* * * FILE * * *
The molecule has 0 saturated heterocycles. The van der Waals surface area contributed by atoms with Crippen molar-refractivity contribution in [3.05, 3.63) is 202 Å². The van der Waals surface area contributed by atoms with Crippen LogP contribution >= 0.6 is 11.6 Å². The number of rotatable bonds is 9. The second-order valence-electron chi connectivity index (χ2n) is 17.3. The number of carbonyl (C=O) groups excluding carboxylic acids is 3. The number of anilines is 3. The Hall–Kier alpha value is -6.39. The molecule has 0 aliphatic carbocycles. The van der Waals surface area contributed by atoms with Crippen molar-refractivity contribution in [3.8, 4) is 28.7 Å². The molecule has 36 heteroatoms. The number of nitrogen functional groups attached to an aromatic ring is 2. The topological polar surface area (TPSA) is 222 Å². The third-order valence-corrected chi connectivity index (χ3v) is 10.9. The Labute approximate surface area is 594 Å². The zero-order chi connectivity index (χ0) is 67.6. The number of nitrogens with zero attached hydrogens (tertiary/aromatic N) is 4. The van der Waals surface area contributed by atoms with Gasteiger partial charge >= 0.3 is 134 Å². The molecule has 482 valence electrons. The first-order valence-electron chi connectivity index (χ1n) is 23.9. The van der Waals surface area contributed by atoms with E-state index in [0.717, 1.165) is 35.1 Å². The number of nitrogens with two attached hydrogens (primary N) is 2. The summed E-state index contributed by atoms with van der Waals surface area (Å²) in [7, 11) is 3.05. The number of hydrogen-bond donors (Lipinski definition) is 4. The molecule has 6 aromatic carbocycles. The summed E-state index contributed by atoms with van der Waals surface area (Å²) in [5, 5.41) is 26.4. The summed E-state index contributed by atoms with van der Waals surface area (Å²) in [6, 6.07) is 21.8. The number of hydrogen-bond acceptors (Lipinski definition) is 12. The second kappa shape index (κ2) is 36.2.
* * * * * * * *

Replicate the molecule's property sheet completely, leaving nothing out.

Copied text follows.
The molecule has 0 saturated heterocycles. The van der Waals surface area contributed by atoms with Crippen molar-refractivity contribution in [3.05, 3.63) is 202 Å². The van der Waals surface area contributed by atoms with Crippen LogP contribution >= 0.6 is 11.6 Å². The number of rotatable bonds is 9. The second-order valence-electron chi connectivity index (χ2n) is 17.3. The number of carbonyl (C=O) groups excluding carboxylic acids is 3. The number of anilines is 3. The Hall–Kier alpha value is -6.39. The molecule has 0 aliphatic carbocycles. The van der Waals surface area contributed by atoms with Crippen molar-refractivity contribution in [3.8, 4) is 28.7 Å². The molecule has 36 heteroatoms. The number of nitrogen functional groups attached to an aromatic ring is 2. The topological polar surface area (TPSA) is 222 Å². The third-order valence-corrected chi connectivity index (χ3v) is 10.9. The Labute approximate surface area is 594 Å². The zero-order chi connectivity index (χ0) is 67.6. The number of nitrogens with zero attached hydrogens (tertiary/aromatic N) is 4. The van der Waals surface area contributed by atoms with Gasteiger partial charge >= 0.3 is 134 Å². The molecule has 482 valence electrons. The first-order valence-electron chi connectivity index (χ1n) is 23.9. The van der Waals surface area contributed by atoms with E-state index in [0.717, 1.165) is 35.1 Å². The number of nitrogens with two attached hydrogens (primary N) is 2. The summed E-state index contributed by atoms with van der Waals surface area (Å²) in [7, 11) is 3.05. The number of hydrogen-bond donors (Lipinski definition) is 4. The molecule has 6 aromatic carbocycles. The summed E-state index contributed by atoms with van der Waals surface area (Å²) in [5, 5.41) is 26.4. The summed E-state index contributed by atoms with van der Waals surface area (Å²) in [6, 6.07) is 21.8. The number of hydrogen-bond acceptors (Lipinski definition) is 12. The second kappa shape index (κ2) is 36.2.